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Film review: 'Balzac' kept afloat by scenery and cast

Published: Friday, Oct. 14 2005 12:00 a.m. MDT

BALZAC AND THE LITTLE CHINESE SEAMSTRESS — ** 1/2 — Chen Kun, Liu Ye, Zhou Xun; in Mandarin, with English subtitles; not rated, probable PG-13 (profanity, sex, vulgarity, violence, brief drugs).

"Balzac and the Little Chinese Seamstress" loses something in the translation from the printed page to the big screen. What makes that ironic is that the filmmaker is Dai Sijie, who also wrote the novel from which this period Chinese drama is derived.

However, in adapting his semi-autobiographical work, Dai has had to sacrifice some of the better elements — the literate tone, for one thing — which causes the basic story to seem ordinary and overly familiar (reminiscent of such better Asian films as "Postmen in the Mountains" and "The Road Home").

Still, the film does feature some handsome scenery and a good cast. Zhou Xun, from "Beijing Bicycle," stars as the unnamed seamstress in the title. She's the granddaughter of a tailor (Zhijun Chung) who is revered in his remote mountain village.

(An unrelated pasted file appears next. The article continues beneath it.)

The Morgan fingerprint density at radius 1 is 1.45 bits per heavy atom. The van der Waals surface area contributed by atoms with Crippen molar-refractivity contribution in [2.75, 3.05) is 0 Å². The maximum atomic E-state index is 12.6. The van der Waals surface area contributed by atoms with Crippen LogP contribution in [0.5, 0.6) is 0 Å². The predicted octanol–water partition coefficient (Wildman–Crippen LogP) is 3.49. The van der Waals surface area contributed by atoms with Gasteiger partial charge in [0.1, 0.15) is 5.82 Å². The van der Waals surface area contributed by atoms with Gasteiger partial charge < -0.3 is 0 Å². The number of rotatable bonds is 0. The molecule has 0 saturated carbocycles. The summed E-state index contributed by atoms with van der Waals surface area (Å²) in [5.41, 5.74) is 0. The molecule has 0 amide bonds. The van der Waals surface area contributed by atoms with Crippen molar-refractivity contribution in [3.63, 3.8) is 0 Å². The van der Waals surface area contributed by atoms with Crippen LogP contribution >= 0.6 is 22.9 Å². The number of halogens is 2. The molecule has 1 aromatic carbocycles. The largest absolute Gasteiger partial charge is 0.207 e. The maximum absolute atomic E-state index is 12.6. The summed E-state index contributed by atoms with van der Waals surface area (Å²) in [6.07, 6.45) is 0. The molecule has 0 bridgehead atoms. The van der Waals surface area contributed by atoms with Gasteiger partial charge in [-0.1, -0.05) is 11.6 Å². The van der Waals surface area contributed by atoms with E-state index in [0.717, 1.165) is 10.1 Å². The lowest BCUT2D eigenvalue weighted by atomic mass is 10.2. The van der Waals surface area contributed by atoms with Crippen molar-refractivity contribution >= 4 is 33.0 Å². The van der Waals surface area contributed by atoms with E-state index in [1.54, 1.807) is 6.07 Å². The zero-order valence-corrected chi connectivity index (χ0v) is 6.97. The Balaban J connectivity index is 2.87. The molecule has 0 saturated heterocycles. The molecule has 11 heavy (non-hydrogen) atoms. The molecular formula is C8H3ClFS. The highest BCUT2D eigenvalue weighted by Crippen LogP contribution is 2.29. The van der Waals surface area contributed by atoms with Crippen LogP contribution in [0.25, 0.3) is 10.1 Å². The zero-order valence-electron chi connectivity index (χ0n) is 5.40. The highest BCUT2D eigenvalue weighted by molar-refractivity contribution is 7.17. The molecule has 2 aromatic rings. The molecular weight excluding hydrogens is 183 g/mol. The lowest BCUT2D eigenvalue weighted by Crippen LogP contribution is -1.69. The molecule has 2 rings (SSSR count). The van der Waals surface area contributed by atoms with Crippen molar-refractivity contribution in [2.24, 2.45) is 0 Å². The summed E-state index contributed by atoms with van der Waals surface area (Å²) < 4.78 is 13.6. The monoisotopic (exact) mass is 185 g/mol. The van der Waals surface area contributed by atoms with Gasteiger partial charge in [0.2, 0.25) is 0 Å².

Luo (Chen Kun) and Ma (Liu Ye) are there to work as part of a supposed "re-education" program for the sons and daughters of those who are deemed by the Red Communist government as counter-revolutionaries. And the spoiled duo isn't too thrilled about performing sometimes back-breaking tasks, and they take every opportunity to sneak out and gaze on the village's bathing beauties.

Both are instantly smitten with the young seamstress. And once they discover that she can't write, they vow to educate her, using forbidden books swiped from one of their fellow workers (which is where the Honore de Balzac reference in the title comes from; as it turns out, she's entranced by the 19th-century French author's novel "Cousin Bette").

Curiously, the film never really bothers to give the seamstress character a name, which makes her seem more like a cipher than a genuine object of affection for the two main characters. But, thankfully, Zhou's bewitching performance does give her a little more dimension (it is easy to see why Luo and Ma would be drawn to her).

But the real star here is the Chinese landscape, which is lush and inviting. Cinematographer Jean-Marie Dreujou and his crews have done a good job of capturing its beauty.

"Balzac and the Little Chinese Seamstress" is not rated but would probably receive a PG-13 for scattered use of strong profanity, a sex scene, some crude references and humor, some violence (including a whipping), brief drug content (herbal medicines and references) and some adult themes. Running time: 110 minutes.


E-mail: jeff@desnews.com

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